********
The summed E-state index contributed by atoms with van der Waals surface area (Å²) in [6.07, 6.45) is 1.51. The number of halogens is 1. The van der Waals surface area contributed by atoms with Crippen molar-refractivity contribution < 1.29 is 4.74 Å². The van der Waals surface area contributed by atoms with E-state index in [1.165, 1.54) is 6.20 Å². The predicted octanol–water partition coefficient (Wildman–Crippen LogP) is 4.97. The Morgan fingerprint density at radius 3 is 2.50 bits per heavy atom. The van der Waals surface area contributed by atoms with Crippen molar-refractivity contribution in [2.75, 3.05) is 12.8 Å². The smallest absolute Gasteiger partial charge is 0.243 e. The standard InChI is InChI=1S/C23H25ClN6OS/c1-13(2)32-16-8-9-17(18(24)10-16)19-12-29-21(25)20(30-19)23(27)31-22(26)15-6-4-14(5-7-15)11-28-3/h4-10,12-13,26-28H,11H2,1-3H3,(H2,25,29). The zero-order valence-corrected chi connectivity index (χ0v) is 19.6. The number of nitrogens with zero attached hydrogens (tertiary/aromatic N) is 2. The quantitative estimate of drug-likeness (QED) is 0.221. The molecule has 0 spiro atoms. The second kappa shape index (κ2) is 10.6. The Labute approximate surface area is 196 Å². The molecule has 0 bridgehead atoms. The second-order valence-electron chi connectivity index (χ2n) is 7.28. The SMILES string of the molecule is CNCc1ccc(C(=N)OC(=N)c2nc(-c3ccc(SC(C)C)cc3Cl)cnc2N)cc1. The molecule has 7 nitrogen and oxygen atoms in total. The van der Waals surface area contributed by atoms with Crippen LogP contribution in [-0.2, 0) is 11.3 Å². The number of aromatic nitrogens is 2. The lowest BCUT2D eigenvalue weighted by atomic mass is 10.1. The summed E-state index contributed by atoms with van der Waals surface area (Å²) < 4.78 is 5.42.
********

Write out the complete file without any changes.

The summed E-state index contributed by atoms with van der Waals surface area (Å²) in [6.07, 6.45) is 1.51. The number of halogens is 1. The van der Waals surface area contributed by atoms with Crippen molar-refractivity contribution < 1.29 is 4.74 Å². The van der Waals surface area contributed by atoms with E-state index in [1.165, 1.54) is 6.20 Å². The predicted octanol–water partition coefficient (Wildman–Crippen LogP) is 4.97. The Morgan fingerprint density at radius 3 is 2.50 bits per heavy atom. The van der Waals surface area contributed by atoms with Crippen molar-refractivity contribution in [2.75, 3.05) is 12.8 Å². The smallest absolute Gasteiger partial charge is 0.243 e. The standard InChI is InChI=1S/C23H25ClN6OS/c1-13(2)32-16-8-9-17(18(24)10-16)19-12-29-21(25)20(30-19)23(27)31-22(26)15-6-4-14(5-7-15)11-28-3/h4-10,12-13,26-28H,11H2,1-3H3,(H2,25,29). The zero-order valence-corrected chi connectivity index (χ0v) is 19.6. The number of nitrogens with zero attached hydrogens (tertiary/aromatic N) is 2. The quantitative estimate of drug-likeness (QED) is 0.221. The molecule has 0 spiro atoms. The second kappa shape index (κ2) is 10.6. The Labute approximate surface area is 196 Å². The molecule has 0 bridgehead atoms. The second-order valence-electron chi connectivity index (χ2n) is 7.28. The SMILES string of the molecule is CNCc1ccc(C(=N)OC(=N)c2nc(-c3ccc(SC(C)C)cc3Cl)cnc2N)cc1. The molecule has 7 nitrogen and oxygen atoms in total. The van der Waals surface area contributed by atoms with Crippen LogP contribution in [-0.2, 0) is 11.3 Å². The number of aromatic nitrogens is 2. The lowest BCUT2D eigenvalue weighted by atomic mass is 10.1. The summed E-state index contributed by atoms with van der Waals surface area (Å²) < 4.78 is 5.42.